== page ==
The answer, however, is not as obvious as it may appear. The angel of the Lord did not come to Hagar because she was lost or because she was crying. Verse 17 points out very clearly that the reason God came to Hagar was because the boy was crying, not Hagar. The question is not so much addressed to the circumstances that Hagar found herself in, but to her lack of faith. Had not the all knowing, omniscient, sovereign God told her the last time she was lost in the desert that her descendants would be too numerous to count (Genesis 16:10)? Had she not named her son Ishmael (God hears) because of the promises He had given? It is precisely because God is sovereign that she needed to be asked this question. The hope Hagar had lost was not only in the lack of water but especially in the promises of God. She needed to trust in the promises Abraham’s God had given to her and to the patriarch. He would not permit her son to die in the desert because He had promised Abraham that Ishmael would become a great nation.

Galatians 4:21–31

Years later in the city of Galatia, a group of people tried to persuade newly-converted Christians that they needed to have faith in Jesus, but, in order to be saved, they also had to do certain good works. Paul referred them back to the two offspring of the father of faith.

When the promise of God seemed short in coming, Abraham and Sarah tried to take things into their own hands. They went to the slave woman and had a son through her. She represents Abraham trying to fulfill the promise of God by means of his own works. God sent that woman away. She represents the old covenant, Paul wrote. As long as a person tries to be saved by his own works, he must keep the law perfectly and becomes a slave to the law of God. Those who attempt salvation by works find themselves lost in the desert without water and without hope. Lost in the wilderness, Hagar could no longer rely on the water Abraham had supplied. Clinging to Abraham’s empty canteen, she could not see the abundant provision God had supplied. She had to rest in the provision given by God. So also, we cannot rest in provisions derived from man or good works; we must rest solely in that which God Himself has provided—the sacrifice of His Son.

Ishmael was born of human effort. He represents those who believe they can serve God in their own way and by their own efforts. Thinking themselves to be good enough to earn their own salvation, they despise the one true way that God has provided through His Son, Jesus Christ.

Isaac, the miracle son, came into the world through the power of the sovereign God. He was a child of grace born of the free woman, Sarah, when she was barren and Abraham as good as dead (Hebrews 11:11, 12). According to Paul, Isaac represents the person who acknowledges himself dead in sin and trespasses, unable to do any good thing, but saved by the grace of God.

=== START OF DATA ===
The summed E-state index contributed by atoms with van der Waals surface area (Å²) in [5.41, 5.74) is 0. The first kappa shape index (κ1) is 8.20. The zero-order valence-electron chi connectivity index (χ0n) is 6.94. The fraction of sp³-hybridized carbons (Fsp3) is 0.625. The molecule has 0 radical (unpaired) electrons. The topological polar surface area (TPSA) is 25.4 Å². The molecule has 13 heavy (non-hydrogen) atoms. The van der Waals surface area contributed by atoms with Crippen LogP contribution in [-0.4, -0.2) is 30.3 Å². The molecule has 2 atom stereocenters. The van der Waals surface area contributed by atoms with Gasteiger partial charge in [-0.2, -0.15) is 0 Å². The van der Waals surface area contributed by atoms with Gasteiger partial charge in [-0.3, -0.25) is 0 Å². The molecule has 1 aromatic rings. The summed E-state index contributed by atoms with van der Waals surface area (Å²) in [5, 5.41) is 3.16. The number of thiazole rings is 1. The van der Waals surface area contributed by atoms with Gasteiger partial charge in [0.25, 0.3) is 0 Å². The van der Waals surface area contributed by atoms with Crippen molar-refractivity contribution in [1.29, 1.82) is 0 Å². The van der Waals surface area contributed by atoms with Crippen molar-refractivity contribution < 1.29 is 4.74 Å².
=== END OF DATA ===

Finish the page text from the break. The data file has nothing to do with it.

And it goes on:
Many people will claim Abraham as their spiritual father. What must be considered, however, is from which offspring. Are you relying on your works to save you? When asked how they will get to heaven, a majority of people—even people who call themselves

Christians—will tell you it is because they live a good life. Paul emphatically states that if you base any portion of your salvation on your works, then you are still a slave. If, however, you depend completely on the sacrifice made by the New Testament miracle child, Jesus Christ, then you are a child of the free woman and you are no longer a slave, but free.

Return of Abimelech

While Hagar had run out of water, Abraham had a dispute concerning water as well. The same king he had once deceived could not help but notice how Abraham’s God was blessing the patriarch. He came hoping to strike a peace treaty with Abraham. Abimelech’s request may well indicate his fear of Abraham’s increased wealth and the patriarch’s potential to supplant his dynasty and kingdom. While discussing the terms of the treaty, Abraham points out that one of Abimelech’s servants has seized a well dug by Abraham’s servants. Abimelech suggested that he had never heard that it was Abraham’s well. Considering the king’s history with Abraham, there would have been very little reason for him to believe Abraham was telling the truth. Even so, agreements were made and Abraham stayed in the land of the Philistines for a long time.

What this passage suggests is that Abraham was moving away from being a nomad, wandering from place to place, and was beginning to put down roots. The digging of wells, the planting of a tree, and calling on the name of the Lord all indicate that Abraham was settling down to establish his family and to develop more deeply his relationship with God.

Points to Ponder and Discuss

1.    What are some of the differences and similarities between this departure of Hagar and the one in Genesis 16?

2.    Why would Sarah insist that Ishmael be sent away?  Why would God insist that Ishmael be sent away?

3.    How is the promise to Ishmael different than the one given to Isaac?

4.     How was Hager’s experience in the desert similar to the one Abraham was about to face in Genesis 22?

5.     What reassuring message did Hagar receive from heaven?

6.     How does Paul use the banishment of Ishmael and Hagar to bring the gospel to the Galatian church?

7.     Explain the difference between the descendants of Ishmael and those of Isaac.

8.     What transition takes place in Abraham’s life at the end of the chapter?

9.     How does this chapter set up the next chapter where Abraham will be told to sacrifice his son?